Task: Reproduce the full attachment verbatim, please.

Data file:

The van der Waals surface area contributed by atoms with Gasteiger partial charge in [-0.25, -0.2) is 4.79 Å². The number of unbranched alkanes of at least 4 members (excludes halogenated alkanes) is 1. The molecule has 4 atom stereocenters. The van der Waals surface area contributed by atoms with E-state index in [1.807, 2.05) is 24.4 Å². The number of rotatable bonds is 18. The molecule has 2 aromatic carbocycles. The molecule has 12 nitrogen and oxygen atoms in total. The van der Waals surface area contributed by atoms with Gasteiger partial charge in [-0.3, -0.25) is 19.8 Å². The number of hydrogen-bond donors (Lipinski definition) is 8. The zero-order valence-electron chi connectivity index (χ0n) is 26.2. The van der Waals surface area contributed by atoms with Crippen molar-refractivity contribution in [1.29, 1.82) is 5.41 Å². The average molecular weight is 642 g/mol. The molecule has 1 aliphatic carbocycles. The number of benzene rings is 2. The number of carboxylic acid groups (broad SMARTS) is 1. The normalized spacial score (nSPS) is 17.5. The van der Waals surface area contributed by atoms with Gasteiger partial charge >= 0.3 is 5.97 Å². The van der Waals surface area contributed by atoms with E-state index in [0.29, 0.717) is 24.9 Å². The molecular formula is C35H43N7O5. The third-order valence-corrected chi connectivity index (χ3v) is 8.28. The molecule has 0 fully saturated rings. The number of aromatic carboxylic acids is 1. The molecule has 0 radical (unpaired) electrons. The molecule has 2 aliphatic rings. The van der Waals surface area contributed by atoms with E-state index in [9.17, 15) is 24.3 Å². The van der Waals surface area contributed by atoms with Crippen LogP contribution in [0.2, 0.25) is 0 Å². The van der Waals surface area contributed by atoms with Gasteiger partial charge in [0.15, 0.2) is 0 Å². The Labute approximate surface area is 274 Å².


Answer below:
The van der Waals surface area contributed by atoms with Gasteiger partial charge in [-0.25, -0.2) is 4.79 Å². The number of unbranched alkanes of at least 4 members (excludes halogenated alkanes) is 1. The molecule has 4 atom stereocenters. The van der Waals surface area contributed by atoms with E-state index in [1.807, 2.05) is 24.4 Å². The number of rotatable bonds is 18. The molecule has 2 aromatic carbocycles. The molecule has 12 nitrogen and oxygen atoms in total. The van der Waals surface area contributed by atoms with Gasteiger partial charge in [-0.3, -0.25) is 19.8 Å². The number of hydrogen-bond donors (Lipinski definition) is 8. The zero-order valence-electron chi connectivity index (χ0n) is 26.2. The van der Waals surface area contributed by atoms with Crippen molar-refractivity contribution in [1.29, 1.82) is 5.41 Å². The average molecular weight is 642 g/mol. The molecule has 1 aliphatic carbocycles. The number of benzene rings is 2. The number of carboxylic acid groups (broad SMARTS) is 1. The normalized spacial score (nSPS) is 17.5. The van der Waals surface area contributed by atoms with Gasteiger partial charge >= 0.3 is 5.97 Å². The van der Waals surface area contributed by atoms with E-state index in [0.29, 0.717) is 24.9 Å². The molecular formula is C35H43N7O5. The third-order valence-corrected chi connectivity index (χ3v) is 8.28. The molecule has 0 fully saturated rings. The number of aromatic carboxylic acids is 1. The molecule has 0 radical (unpaired) electrons. The molecule has 2 aliphatic rings. The van der Waals surface area contributed by atoms with E-state index in [9.17, 15) is 24.3 Å². The van der Waals surface area contributed by atoms with Crippen LogP contribution in [0.2, 0.25) is 0 Å². The van der Waals surface area contributed by atoms with Gasteiger partial charge in [0.15, 0.2) is 0 Å². The Labute approximate surface area is 274 Å².